We left Princeton on the cold, cold morning of the 25th. Several hours later, we were in Durham, North Carolina, where we stayed with a wonderful woman with six cats and an insane piano; several days in, we walked by the bittersweet pastel homes of Charleston, South Carolina, before meandering below the sprawling embrace of Spanish moss in Savannah, Georgia.
Our ten day trip to the South was an interesting mix of moments both happy and troubling. In the evenings we would cook haphazard ‘international’ cuisine — like bibimbab or pre-packaged Thai curry — and eat ice-cream straight from the tub as we talked or watched TV. In the daytime, we explored neighborhoods that were at once quaint and somewhat eerie, not least because of the slave history that haunts many of Charleston and Savannah’s streets.
Amidst the colourful façades of the townhouses along the Battery in Charleston, for instance, we learnt about the slaves who ran these homes; at Drayton Hall, an old plantation, we walked the grounds wondering how the traces of slavery had all but disappeared (the old barracks had been torn down for reasons not fully explained); and in an indoor ex-slave market we experienced narratives of the harsh conditions many faced as they trudged in chattels down to the South.
It’s fitting that February happens to be Black History Month. As someone who grew up in an ethnically homogenous environment, I’d never been exposed to black culture before coming to live in the US. I didn’t know what ‘soul food’ was, nor the significance religion has in many black communities. Historically speaking, slavery was also something I’d thought about in Brazil, but never really delved into; still today, I can’t grasp the gravity of the pain caused by forced displacement and harsh labour to people who did nothing to deserve it.
Still today, I have a lot left to learn about the African influence in the US — but I’m grateful that I had the chance to experience a small part of it on my trip to the South.
(Recently, I’ve been experimenting with keeping my pieces more succinct… and I’ll try to make this one such experiment.)
Ten days later, what remain with me?
- The significance of religion and community. On our Sunday morning in Charleston, we attended a service held at the Mother Emanuel AME church — the site of the tragic Charleston shooting in 2015, where nine churchgoers died after being shot by a white supremacist. Being in that space, albeit as an outsider, was incredibly moving. As it was incidentally the birthday of Susie Jackson, one of the victims, there was a special liturgical dance performed by young members of the congregation. By the end of it, many were in tears; one particular dancer had to be chaperoned off stage. I found it difficult, and amazing, to think about how the congregation continues to worship in the same space even after what happened.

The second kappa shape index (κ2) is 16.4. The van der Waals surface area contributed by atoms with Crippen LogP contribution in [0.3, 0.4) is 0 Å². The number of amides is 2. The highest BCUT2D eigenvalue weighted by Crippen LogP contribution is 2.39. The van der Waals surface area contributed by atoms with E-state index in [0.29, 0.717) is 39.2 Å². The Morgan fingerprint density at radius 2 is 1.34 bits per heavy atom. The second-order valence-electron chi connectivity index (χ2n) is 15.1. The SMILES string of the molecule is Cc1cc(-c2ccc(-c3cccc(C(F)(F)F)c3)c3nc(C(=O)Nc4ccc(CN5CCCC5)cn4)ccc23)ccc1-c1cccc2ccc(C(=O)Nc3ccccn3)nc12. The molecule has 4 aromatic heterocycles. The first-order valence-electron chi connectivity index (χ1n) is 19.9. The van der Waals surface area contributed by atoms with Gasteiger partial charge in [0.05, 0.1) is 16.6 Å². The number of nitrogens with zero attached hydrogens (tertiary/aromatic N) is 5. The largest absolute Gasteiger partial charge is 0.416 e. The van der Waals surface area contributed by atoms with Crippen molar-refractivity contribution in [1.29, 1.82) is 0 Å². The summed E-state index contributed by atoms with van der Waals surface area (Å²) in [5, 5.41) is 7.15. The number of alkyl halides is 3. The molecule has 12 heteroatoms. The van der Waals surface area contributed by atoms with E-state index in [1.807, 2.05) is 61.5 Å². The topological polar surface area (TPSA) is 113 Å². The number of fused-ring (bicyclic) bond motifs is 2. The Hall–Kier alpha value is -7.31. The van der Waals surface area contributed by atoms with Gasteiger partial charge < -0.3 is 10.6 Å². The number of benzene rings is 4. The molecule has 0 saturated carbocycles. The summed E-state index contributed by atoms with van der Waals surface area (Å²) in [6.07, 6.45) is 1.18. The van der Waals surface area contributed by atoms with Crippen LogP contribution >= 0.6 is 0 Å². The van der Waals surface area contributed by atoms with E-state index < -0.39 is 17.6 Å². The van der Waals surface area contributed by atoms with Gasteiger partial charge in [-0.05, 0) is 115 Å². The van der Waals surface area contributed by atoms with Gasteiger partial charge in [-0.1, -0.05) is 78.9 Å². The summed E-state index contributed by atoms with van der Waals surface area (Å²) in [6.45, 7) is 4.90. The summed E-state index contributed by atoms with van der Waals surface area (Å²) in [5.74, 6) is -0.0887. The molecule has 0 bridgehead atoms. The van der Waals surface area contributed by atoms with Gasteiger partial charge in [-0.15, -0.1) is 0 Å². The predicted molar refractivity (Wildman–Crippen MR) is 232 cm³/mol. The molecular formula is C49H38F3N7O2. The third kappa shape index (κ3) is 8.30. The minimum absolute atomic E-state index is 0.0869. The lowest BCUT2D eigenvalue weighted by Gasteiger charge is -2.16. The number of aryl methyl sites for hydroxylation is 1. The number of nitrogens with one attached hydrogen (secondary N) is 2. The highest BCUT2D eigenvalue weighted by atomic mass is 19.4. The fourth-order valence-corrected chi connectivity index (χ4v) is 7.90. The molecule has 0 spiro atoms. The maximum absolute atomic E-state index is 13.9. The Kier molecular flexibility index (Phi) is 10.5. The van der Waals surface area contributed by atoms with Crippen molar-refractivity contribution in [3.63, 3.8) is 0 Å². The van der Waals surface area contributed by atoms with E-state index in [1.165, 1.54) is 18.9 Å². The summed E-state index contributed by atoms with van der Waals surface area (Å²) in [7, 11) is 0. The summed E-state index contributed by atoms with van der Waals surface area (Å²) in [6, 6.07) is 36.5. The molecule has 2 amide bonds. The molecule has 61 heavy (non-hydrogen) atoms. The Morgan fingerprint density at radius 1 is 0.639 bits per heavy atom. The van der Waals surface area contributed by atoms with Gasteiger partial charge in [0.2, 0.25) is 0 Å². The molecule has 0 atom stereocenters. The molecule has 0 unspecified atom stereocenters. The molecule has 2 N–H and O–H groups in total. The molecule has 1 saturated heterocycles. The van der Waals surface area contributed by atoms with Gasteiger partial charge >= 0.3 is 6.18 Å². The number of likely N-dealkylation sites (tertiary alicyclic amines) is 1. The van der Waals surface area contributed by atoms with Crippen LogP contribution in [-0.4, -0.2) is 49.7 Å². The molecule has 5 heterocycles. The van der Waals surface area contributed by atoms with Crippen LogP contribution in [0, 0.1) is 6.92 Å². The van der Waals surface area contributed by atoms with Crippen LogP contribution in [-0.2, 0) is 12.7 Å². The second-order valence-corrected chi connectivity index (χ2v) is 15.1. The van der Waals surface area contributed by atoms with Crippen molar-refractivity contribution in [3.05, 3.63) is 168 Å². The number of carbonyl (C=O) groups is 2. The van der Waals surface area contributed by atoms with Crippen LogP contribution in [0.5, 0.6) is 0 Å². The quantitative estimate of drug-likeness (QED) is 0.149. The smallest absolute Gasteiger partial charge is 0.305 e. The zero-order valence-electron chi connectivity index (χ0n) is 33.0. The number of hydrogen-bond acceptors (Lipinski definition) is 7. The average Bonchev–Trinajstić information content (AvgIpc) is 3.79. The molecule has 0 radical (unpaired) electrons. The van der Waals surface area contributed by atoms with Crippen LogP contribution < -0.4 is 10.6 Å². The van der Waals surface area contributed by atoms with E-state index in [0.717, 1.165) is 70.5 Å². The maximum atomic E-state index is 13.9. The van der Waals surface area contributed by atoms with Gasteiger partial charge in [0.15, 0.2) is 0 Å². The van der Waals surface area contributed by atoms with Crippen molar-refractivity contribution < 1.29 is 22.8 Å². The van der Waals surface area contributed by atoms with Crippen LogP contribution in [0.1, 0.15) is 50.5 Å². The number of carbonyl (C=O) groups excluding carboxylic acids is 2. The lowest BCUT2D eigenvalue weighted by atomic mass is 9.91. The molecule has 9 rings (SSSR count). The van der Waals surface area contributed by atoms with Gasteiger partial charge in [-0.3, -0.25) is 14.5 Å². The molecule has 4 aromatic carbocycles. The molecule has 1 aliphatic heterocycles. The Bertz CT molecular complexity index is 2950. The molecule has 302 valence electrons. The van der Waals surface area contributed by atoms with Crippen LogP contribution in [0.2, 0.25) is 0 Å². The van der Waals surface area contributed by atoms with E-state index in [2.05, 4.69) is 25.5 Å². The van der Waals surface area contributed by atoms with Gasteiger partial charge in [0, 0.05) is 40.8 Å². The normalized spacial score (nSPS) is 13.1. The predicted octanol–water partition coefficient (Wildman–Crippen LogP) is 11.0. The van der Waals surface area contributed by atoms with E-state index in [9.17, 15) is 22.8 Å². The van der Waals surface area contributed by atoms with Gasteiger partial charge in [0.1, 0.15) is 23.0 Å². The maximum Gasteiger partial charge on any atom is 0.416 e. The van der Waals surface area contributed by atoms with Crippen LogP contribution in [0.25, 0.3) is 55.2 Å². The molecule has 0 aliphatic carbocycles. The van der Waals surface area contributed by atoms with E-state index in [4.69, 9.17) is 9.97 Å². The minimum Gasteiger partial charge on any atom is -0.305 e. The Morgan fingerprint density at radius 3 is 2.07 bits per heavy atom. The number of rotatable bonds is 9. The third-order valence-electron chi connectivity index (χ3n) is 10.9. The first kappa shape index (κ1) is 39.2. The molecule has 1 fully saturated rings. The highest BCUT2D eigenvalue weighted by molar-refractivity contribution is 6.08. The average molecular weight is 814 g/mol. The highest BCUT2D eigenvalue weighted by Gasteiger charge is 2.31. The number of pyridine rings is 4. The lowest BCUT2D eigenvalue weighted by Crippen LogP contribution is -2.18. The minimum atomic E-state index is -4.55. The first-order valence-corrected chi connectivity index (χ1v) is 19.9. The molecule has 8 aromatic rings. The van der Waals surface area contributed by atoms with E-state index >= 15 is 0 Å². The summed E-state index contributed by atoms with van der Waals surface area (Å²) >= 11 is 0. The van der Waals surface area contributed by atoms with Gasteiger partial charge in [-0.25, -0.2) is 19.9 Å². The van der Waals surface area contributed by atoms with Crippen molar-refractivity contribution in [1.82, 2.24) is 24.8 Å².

In Savannah, we visited the First Baptist Church, a significant site for African American churchgoers— and allegedly part of the Underground Railroad. We visited the Pin Point community, the birthplace of Supreme Court justice Clarence Thomas, and not only learnt about its crab and oyster businesses but also the strong community values — often strengthened by religion — that makes it what it is. Observing all of this made me question my engagement with my own spirituality, and has inspired me to seek out spiritual spaces back on campus.
- The eerie shadow of what isn’t said. Cities like Charleston and Savannah (and perhaps Durham, although we didn’t stay for long) are haunted with a troublesome past. Yet in many spaces we felt like the reality of the slave trade was glossed over, if not ignored: on our tour of the Drayton Hall grounds, for example, more time was spent talking about the design of the house ceiling than the working conditions of the slaves who were owned by the Drayton family. As mentioned earlier, the slave barracks no longer exist; when asked why, our guide told us that the Draytons were ‘big recyclers’.
Later, the operations manager of the Old Slave Mart Museum in downtown Charleston would tell us that there are still many spaces that fail to fully confront the region’s slave history. I wonder when, if at all, this will change… and also what significance slave history has here at Princeton, and whether or not we gloss over it more than we should.
- Southern food. Now I get it. Many a BuzzFeed video later, I finally tried the dense, gooey, butteriness of Southern soul food — and survived to tell the tale. The very first time we ate soul food, we ate at a roadside establishment named Martha Lou’s Kitchen where we were served huge portions of fried chicken, mac and cheese, lima beans, bread pudding, and the like. Suffice to say, we couldn’t eat more Southern food for the next two days. Biscuits and cornbread were a hot commodity on our trip, and grits became a thing towards the end. I ate okra for what felt like the first time since Brazil, and it was interesting to see how African cuisine feeds in to food in the South. Surprisingly, I enjoyed it a lot.
There are a lot more stories to tell: the eclectic hosts of our Airbnbs, the friendliness of convenience store clerks, the long walks, the long drives (and even longer podcasts). But I’ll leave the photos to illustrate more of that.
(Note: hyperlinks are included for reference only.)